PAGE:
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    RobmanRobman Registered User regular
    edited September 2009
    lsukalel wrote: »
    Robman wrote: »
    HamHamJ wrote: »
    And a man who's innocent does not flee the country for 30 years, so there goes the "Maybe he just plead guilty as part of a plea bargain!" theory.

    What the hell kind of logic is this? "If you're innocent you should be fine with being wrongly convicted of a crime!"

    Er, except that there's an entire process that lets you clear your name if you ARE innocent and the trial was rigged.

    If you're lucky, well connected and the details of the case are not well known to the public, sure

    So because he has money he gets to flee the ENTIRE process, how is that better?

    It's better for him. I'm sure the minorities executed in Texas under questionable evidence would have loved to live in France instead of being killed to satisfy the blood lust of the state population.

    The process is broken. Why operate from within given the choice to leave it and live in exile in Europe?

    Robman on
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    PantsBPantsB Fake Thomas Jefferson Registered User regular
    edited September 2009
    HamHamJ wrote: »
    PantsB wrote: »
    HamHamJ wrote: »
    And a man who's innocent does not flee the country for 30 years, so there goes the "Maybe he just plead guilty as part of a plea bargain!" theory.

    What the hell kind of logic is this? "If you're innocent you should be fine with being wrongly convicted of a crime!"

    He wasn't convicted, he plead guilty. He admitted it. And then he used the leniency of the court (they let him finish a movie) to flee the country, which is also a felony that carries significant jail time.

    Because no one has ever plead guilty when they were innocent.


    Essentially, I doubt anyone here is a sufficient expert on the facts of this case to be able to decide beyond a reasonable doubt what did or did not happen. A court of law should be a body capable of making that decision, but if the judicial process was corrupted than who the fuck knows what happened.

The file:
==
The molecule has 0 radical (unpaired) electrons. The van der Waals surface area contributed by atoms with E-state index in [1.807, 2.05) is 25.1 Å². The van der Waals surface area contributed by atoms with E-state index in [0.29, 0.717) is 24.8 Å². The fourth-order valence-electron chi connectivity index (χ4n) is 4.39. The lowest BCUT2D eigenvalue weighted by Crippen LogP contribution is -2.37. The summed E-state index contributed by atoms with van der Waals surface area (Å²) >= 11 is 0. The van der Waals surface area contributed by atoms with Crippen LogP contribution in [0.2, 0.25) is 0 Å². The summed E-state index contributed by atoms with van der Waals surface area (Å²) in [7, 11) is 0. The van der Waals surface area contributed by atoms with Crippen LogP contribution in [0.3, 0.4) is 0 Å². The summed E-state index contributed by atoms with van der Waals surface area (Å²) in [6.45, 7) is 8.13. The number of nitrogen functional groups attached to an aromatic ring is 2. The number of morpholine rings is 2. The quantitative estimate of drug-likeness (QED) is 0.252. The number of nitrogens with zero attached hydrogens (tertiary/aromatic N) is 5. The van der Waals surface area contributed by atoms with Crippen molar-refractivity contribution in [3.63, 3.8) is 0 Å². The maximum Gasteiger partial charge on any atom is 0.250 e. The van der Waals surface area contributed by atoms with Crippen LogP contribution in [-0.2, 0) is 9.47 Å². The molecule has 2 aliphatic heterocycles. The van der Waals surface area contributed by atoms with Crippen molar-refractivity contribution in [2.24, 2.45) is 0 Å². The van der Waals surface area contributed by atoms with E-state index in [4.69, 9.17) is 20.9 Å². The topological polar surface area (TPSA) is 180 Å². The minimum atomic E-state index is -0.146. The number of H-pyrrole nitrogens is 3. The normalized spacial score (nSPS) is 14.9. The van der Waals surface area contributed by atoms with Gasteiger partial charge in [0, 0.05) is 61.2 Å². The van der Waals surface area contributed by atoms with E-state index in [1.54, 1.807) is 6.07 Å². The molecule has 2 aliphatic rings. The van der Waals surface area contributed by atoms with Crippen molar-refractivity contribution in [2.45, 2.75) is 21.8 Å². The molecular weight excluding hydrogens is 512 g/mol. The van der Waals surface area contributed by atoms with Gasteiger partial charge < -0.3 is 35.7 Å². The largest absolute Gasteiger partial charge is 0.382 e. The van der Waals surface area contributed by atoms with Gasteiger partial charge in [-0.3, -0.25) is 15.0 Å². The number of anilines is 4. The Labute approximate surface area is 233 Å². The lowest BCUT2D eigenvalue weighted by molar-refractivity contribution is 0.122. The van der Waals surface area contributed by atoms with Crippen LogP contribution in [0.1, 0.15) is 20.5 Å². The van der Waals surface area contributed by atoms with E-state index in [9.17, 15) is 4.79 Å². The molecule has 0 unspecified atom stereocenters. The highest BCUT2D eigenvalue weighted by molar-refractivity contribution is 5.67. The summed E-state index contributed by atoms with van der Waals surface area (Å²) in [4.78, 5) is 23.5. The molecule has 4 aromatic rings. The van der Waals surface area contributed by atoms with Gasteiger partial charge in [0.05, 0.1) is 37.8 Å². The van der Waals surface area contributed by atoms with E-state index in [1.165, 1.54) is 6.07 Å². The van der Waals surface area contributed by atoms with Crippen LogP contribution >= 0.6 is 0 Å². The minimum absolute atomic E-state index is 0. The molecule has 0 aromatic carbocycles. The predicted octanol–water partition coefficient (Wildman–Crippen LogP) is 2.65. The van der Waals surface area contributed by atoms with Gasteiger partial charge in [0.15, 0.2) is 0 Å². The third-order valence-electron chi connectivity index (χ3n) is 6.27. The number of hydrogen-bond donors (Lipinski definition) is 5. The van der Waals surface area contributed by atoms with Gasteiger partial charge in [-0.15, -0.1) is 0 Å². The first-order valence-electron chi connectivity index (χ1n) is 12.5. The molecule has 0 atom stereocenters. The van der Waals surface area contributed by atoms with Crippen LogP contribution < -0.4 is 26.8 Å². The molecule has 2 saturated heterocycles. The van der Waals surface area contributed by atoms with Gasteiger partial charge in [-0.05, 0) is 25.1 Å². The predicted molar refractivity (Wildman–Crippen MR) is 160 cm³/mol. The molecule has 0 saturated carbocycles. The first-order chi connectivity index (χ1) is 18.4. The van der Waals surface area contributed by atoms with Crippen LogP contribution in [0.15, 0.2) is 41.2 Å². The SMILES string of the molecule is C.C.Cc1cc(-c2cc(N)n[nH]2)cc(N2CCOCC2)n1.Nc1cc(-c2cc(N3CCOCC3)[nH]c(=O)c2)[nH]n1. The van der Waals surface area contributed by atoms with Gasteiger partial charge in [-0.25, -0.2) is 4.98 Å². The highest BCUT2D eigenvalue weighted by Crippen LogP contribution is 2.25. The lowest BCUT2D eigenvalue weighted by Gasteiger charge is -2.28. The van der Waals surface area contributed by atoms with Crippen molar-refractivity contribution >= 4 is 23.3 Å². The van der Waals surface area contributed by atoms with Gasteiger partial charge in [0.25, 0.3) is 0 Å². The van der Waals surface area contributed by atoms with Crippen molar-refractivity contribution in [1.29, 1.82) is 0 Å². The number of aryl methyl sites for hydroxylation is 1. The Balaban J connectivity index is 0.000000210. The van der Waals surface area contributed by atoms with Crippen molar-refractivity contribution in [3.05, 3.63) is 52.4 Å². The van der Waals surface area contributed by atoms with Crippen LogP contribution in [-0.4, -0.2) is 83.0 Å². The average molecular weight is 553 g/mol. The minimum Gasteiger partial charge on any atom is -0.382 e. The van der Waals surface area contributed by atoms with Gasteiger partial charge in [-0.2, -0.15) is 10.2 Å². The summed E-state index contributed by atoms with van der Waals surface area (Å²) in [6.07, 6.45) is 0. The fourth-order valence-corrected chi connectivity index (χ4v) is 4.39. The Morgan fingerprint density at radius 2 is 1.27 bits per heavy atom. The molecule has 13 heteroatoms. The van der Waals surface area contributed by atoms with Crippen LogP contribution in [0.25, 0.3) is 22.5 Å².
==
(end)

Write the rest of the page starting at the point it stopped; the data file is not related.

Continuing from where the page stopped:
How exactly do you think the judicial process was corrupted?

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    lsukalellsukalel Registered User regular
    edited September 2009
    HamHamJ wrote: »
    HamHamJ wrote: »
    And a man who's innocent does not flee the country for 30 years, so there goes the "Maybe he just plead guilty as part of a plea bargain!" theory.

    What the hell kind of logic is this? "If you're innocent you should be fine with being wrongly convicted of a crime!"

    Er, except that there's an entire process that lets you clear your name if you ARE innocent and the trial was rigged.

    Because clearly the victim of a rigged trial should have complete faith that the system will treat him fairly this time around.
    PantsB wrote: »
    HamHamJ wrote: »
    And a man who's innocent does not flee the country for 30 years, so there goes the "Maybe he just plead guilty as part of a plea bargain!" theory.

    What the hell kind of logic is this? "If you're innocent you should be fine with being wrongly convicted of a crime!"

    He wasn't convicted, he plead guilty. He admitted it. And then he used the leniency of the court (they let him finish a movie) to flee the country, which is also a felony that carries significant jail time.

    Because no one has ever plead guilty when they were innocent.


    Essentially, I doubt anyone here is a sufficient expert on the facts of this case to be able to decide beyond a reasonable doubt what did or did not happen. A court of law should be a body capable of making that decision, but if the judicial process was corrupted than who the fuck knows what happened.

    So he gets to put his concerns about a fair trial over the entire process that you and I have to stand before no matter how corrupt?

    lsukalel on
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    lsukalellsukalel Registered User regular
    edited September 2009
    Robman wrote: »
    lsukalel wrote: »
    Robman wrote: »
    HamHamJ wrote: »
    And a man who's innocent does not flee the country for 30 years, so there goes the "Maybe he just plead guilty as part of a plea bargain!" theory.

    What the hell kind of logic is this? "If you're innocent you should be fine with being wrongly convicted of a crime!"

    Er, except that there's an entire process that lets you clear your name if you ARE innocent and the trial was rigged.

    If you're lucky, well connected and the details of the case are not well known to the public, sure

    So because he has money he gets to flee the ENTIRE process, how is that better?

    It's better for him. I'm sure the minorities executed in Texas under questionable evidence would have loved to live in France instead of being killed to satisfy the blood lust of the state population.

    The process is broken. Why operate from within given the choice to leave it and live in exile in Europe?

    I am a minority in Texas, so I apparently have blood lust for my own people. I am confused all of a sudden.

    lsukalel on